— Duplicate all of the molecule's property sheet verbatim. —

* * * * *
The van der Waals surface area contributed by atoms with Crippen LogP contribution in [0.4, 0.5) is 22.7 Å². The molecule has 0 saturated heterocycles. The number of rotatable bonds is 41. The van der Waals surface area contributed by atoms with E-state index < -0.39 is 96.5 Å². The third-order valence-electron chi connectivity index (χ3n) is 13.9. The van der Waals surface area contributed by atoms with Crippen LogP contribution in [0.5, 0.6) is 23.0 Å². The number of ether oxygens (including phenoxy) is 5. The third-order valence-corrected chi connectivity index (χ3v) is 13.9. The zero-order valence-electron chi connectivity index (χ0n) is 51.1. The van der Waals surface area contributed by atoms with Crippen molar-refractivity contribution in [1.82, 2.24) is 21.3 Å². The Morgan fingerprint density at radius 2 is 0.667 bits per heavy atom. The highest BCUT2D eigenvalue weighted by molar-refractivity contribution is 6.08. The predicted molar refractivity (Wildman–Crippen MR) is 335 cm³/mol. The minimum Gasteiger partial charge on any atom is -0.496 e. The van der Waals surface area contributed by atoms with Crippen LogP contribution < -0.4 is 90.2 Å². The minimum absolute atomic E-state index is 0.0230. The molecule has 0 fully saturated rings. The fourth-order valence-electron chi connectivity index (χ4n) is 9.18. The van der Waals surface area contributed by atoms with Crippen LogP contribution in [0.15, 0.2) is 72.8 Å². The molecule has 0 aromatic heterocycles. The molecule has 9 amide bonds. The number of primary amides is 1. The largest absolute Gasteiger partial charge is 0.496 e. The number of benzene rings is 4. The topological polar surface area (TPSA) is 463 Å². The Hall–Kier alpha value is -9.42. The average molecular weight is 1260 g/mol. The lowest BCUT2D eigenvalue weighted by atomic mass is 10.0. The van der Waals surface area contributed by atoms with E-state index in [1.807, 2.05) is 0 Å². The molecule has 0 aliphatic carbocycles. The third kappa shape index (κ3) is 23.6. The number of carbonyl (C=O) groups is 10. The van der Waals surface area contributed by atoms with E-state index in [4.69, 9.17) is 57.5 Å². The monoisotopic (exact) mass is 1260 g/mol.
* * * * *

The van der Waals surface area contributed by atoms with Crippen LogP contribution in [0.4, 0.5) is 22.7 Å². The molecule has 0 saturated heterocycles. The number of rotatable bonds is 41. The van der Waals surface area contributed by atoms with E-state index < -0.39 is 96.5 Å². The third-order valence-electron chi connectivity index (χ3n) is 13.9. The van der Waals surface area contributed by atoms with Crippen LogP contribution in [0.5, 0.6) is 23.0 Å². The number of ether oxygens (including phenoxy) is 5. The third-order valence-corrected chi connectivity index (χ3v) is 13.9. The zero-order valence-electron chi connectivity index (χ0n) is 51.1. The van der Waals surface area contributed by atoms with Crippen molar-refractivity contribution in [1.82, 2.24) is 21.3 Å². The Morgan fingerprint density at radius 2 is 0.667 bits per heavy atom. The highest BCUT2D eigenvalue weighted by molar-refractivity contribution is 6.08. The predicted molar refractivity (Wildman–Crippen MR) is 335 cm³/mol. The minimum Gasteiger partial charge on any atom is -0.496 e. The van der Waals surface area contributed by atoms with Crippen LogP contribution < -0.4 is 90.2 Å². The minimum absolute atomic E-state index is 0.0230. The molecule has 0 fully saturated rings. The fourth-order valence-electron chi connectivity index (χ4n) is 9.18. The van der Waals surface area contributed by atoms with Crippen LogP contribution in [0.15, 0.2) is 72.8 Å². The molecule has 0 aromatic heterocycles. The molecule has 9 amide bonds. The number of primary amides is 1. The largest absolute Gasteiger partial charge is 0.496 e. The number of benzene rings is 4. The topological polar surface area (TPSA) is 463 Å². The Hall–Kier alpha value is -9.42. The average molecular weight is 1260 g/mol. The lowest BCUT2D eigenvalue weighted by atomic mass is 10.0. The van der Waals surface area contributed by atoms with E-state index in [1.807, 2.05) is 0 Å². The molecule has 0 aliphatic carbocycles. The third kappa shape index (κ3) is 23.6. The number of carbonyl (C=O) groups is 10. The van der Waals surface area contributed by atoms with E-state index in [4.69, 9.17) is 57.5 Å². The monoisotopic (exact) mass is 1260 g/mol.